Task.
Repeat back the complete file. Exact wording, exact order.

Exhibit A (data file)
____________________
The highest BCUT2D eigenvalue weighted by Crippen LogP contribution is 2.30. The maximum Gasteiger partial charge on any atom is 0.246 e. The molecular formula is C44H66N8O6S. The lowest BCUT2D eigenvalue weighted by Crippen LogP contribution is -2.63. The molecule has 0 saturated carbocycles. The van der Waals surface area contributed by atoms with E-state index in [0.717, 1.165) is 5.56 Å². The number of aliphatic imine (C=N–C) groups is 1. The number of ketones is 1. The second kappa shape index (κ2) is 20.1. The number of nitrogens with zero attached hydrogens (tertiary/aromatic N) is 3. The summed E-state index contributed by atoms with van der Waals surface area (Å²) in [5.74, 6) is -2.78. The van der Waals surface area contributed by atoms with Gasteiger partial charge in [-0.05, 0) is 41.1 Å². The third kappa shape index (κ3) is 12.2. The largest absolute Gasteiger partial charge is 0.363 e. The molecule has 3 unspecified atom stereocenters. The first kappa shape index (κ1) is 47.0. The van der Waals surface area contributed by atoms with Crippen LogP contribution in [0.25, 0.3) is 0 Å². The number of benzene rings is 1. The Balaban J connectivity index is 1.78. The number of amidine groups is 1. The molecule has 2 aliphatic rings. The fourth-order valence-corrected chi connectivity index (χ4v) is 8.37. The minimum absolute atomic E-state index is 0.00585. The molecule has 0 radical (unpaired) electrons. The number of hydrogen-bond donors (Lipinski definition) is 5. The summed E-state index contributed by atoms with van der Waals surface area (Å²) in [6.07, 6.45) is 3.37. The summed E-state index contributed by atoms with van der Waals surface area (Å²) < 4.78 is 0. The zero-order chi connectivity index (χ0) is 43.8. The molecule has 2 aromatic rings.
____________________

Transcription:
The highest BCUT2D eigenvalue weighted by Crippen LogP contribution is 2.30. The maximum Gasteiger partial charge on any atom is 0.246 e. The molecular formula is C44H66N8O6S. The lowest BCUT2D eigenvalue weighted by Crippen LogP contribution is -2.63. The molecule has 0 saturated carbocycles. The van der Waals surface area contributed by atoms with E-state index in [0.717, 1.165) is 5.56 Å². The number of aliphatic imine (C=N–C) groups is 1. The number of ketones is 1. The second kappa shape index (κ2) is 20.1. The number of nitrogens with zero attached hydrogens (tertiary/aromatic N) is 3. The summed E-state index contributed by atoms with van der Waals surface area (Å²) in [5.74, 6) is -2.78. The van der Waals surface area contributed by atoms with Gasteiger partial charge in [-0.05, 0) is 41.1 Å². The third kappa shape index (κ3) is 12.2. The largest absolute Gasteiger partial charge is 0.363 e. The molecule has 3 unspecified atom stereocenters. The first kappa shape index (κ1) is 47.0. The van der Waals surface area contributed by atoms with Crippen LogP contribution in [0.25, 0.3) is 0 Å². The number of benzene rings is 1. The Balaban J connectivity index is 1.78. The number of amidine groups is 1. The molecule has 2 aliphatic rings. The fourth-order valence-corrected chi connectivity index (χ4v) is 8.37. The minimum absolute atomic E-state index is 0.00585. The molecule has 0 radical (unpaired) electrons. The number of hydrogen-bond donors (Lipinski definition) is 5. The summed E-state index contributed by atoms with van der Waals surface area (Å²) in [6.07, 6.45) is 3.37. The summed E-state index contributed by atoms with van der Waals surface area (Å²) < 4.78 is 0. The zero-order chi connectivity index (χ0) is 43.8. The molecule has 2 aromatic rings.